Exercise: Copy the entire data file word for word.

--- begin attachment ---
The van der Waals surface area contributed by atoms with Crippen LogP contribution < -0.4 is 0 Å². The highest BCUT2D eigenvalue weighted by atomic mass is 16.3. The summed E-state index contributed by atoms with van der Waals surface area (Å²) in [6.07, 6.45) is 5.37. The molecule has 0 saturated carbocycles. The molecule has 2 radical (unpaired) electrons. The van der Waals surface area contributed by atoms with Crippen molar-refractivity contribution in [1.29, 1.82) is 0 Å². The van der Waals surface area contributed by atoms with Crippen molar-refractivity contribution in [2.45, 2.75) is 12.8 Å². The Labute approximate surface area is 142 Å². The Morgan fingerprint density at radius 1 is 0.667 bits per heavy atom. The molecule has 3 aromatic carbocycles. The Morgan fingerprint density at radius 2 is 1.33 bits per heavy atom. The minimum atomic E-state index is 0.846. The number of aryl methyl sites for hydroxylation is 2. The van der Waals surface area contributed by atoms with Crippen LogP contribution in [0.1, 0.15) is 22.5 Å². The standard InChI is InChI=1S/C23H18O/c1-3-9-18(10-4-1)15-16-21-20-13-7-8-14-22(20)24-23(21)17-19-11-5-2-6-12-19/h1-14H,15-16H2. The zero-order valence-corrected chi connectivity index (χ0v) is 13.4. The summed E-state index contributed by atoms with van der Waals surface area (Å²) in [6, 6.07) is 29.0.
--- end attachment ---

The van der Waals surface area contributed by atoms with Crippen LogP contribution < -0.4 is 0 Å². The highest BCUT2D eigenvalue weighted by atomic mass is 16.3. The summed E-state index contributed by atoms with van der Waals surface area (Å²) in [6.07, 6.45) is 5.37. The molecule has 0 saturated carbocycles. The molecule has 2 radical (unpaired) electrons. The van der Waals surface area contributed by atoms with Crippen molar-refractivity contribution in [1.29, 1.82) is 0 Å². The van der Waals surface area contributed by atoms with Crippen molar-refractivity contribution in [2.45, 2.75) is 12.8 Å². The Labute approximate surface area is 142 Å². The Morgan fingerprint density at radius 1 is 0.667 bits per heavy atom. The molecule has 3 aromatic carbocycles. The Morgan fingerprint density at radius 2 is 1.33 bits per heavy atom. The minimum atomic E-state index is 0.846. The number of aryl methyl sites for hydroxylation is 2. The van der Waals surface area contributed by atoms with Crippen LogP contribution in [0.1, 0.15) is 22.5 Å². The standard InChI is InChI=1S/C23H18O/c1-3-9-18(10-4-1)15-16-21-20-13-7-8-14-22(20)24-23(21)17-19-11-5-2-6-12-19/h1-14H,15-16H2. The zero-order valence-corrected chi connectivity index (χ0v) is 13.4. The summed E-state index contributed by atoms with van der Waals surface area (Å²) in [6, 6.07) is 29.0.